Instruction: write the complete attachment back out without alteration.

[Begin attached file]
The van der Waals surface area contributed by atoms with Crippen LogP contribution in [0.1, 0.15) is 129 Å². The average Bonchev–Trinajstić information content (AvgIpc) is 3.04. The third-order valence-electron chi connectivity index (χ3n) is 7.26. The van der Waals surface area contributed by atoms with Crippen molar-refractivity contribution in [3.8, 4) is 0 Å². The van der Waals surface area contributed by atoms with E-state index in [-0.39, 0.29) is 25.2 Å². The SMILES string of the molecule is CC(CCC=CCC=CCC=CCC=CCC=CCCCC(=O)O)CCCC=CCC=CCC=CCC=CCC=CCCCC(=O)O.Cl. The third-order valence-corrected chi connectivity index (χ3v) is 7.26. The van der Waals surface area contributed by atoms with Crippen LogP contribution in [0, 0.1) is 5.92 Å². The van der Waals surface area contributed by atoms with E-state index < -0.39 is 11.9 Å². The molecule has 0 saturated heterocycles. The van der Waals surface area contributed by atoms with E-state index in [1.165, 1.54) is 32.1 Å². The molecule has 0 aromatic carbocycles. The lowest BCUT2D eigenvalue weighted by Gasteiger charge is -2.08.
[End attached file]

The van der Waals surface area contributed by atoms with Crippen LogP contribution in [0.1, 0.15) is 129 Å². The average Bonchev–Trinajstić information content (AvgIpc) is 3.04. The third-order valence-electron chi connectivity index (χ3n) is 7.26. The van der Waals surface area contributed by atoms with Crippen molar-refractivity contribution in [3.8, 4) is 0 Å². The van der Waals surface area contributed by atoms with E-state index in [-0.39, 0.29) is 25.2 Å². The SMILES string of the molecule is CC(CCC=CCC=CCC=CCC=CCC=CCCCC(=O)O)CCCC=CCC=CCC=CCC=CCC=CCCCC(=O)O.Cl. The third-order valence-corrected chi connectivity index (χ3v) is 7.26. The van der Waals surface area contributed by atoms with Crippen LogP contribution in [0, 0.1) is 5.92 Å². The van der Waals surface area contributed by atoms with E-state index < -0.39 is 11.9 Å². The molecule has 0 saturated heterocycles. The van der Waals surface area contributed by atoms with E-state index in [1.165, 1.54) is 32.1 Å². The molecule has 0 aromatic carbocycles. The lowest BCUT2D eigenvalue weighted by Gasteiger charge is -2.08.